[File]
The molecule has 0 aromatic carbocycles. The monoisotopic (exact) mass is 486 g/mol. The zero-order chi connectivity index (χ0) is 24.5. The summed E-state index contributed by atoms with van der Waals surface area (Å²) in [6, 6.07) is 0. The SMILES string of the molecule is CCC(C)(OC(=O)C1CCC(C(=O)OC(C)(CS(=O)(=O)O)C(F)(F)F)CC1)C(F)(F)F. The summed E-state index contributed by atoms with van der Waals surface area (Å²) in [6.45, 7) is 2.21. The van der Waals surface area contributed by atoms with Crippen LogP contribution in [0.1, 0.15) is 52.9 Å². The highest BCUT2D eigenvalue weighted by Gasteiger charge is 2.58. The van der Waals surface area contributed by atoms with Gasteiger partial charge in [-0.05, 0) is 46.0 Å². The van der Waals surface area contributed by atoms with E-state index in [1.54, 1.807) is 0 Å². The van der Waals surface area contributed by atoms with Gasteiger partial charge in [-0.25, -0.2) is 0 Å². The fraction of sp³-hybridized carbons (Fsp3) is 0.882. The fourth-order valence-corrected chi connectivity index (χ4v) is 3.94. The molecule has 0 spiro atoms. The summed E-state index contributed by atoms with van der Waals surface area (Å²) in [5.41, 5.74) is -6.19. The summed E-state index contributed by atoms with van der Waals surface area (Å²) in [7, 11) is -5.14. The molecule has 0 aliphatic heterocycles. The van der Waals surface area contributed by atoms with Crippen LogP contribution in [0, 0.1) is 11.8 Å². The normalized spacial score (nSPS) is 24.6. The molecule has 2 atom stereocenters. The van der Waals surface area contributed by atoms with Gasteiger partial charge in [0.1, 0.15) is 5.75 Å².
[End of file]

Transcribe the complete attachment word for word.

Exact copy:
The molecule has 0 aromatic carbocycles. The monoisotopic (exact) mass is 486 g/mol. The zero-order chi connectivity index (χ0) is 24.5. The summed E-state index contributed by atoms with van der Waals surface area (Å²) in [6, 6.07) is 0. The SMILES string of the molecule is CCC(C)(OC(=O)C1CCC(C(=O)OC(C)(CS(=O)(=O)O)C(F)(F)F)CC1)C(F)(F)F. The summed E-state index contributed by atoms with van der Waals surface area (Å²) in [6.45, 7) is 2.21. The van der Waals surface area contributed by atoms with Crippen LogP contribution in [0.1, 0.15) is 52.9 Å². The highest BCUT2D eigenvalue weighted by Gasteiger charge is 2.58. The van der Waals surface area contributed by atoms with Gasteiger partial charge in [-0.05, 0) is 46.0 Å². The van der Waals surface area contributed by atoms with E-state index in [1.54, 1.807) is 0 Å². The van der Waals surface area contributed by atoms with Gasteiger partial charge in [-0.25, -0.2) is 0 Å². The fraction of sp³-hybridized carbons (Fsp3) is 0.882. The fourth-order valence-corrected chi connectivity index (χ4v) is 3.94. The molecule has 0 spiro atoms. The summed E-state index contributed by atoms with van der Waals surface area (Å²) in [5.41, 5.74) is -6.19. The summed E-state index contributed by atoms with van der Waals surface area (Å²) in [7, 11) is -5.14. The molecule has 0 aliphatic heterocycles. The van der Waals surface area contributed by atoms with Crippen LogP contribution in [0, 0.1) is 11.8 Å². The normalized spacial score (nSPS) is 24.6. The molecule has 2 atom stereocenters. The van der Waals surface area contributed by atoms with Gasteiger partial charge in [0.1, 0.15) is 5.75 Å².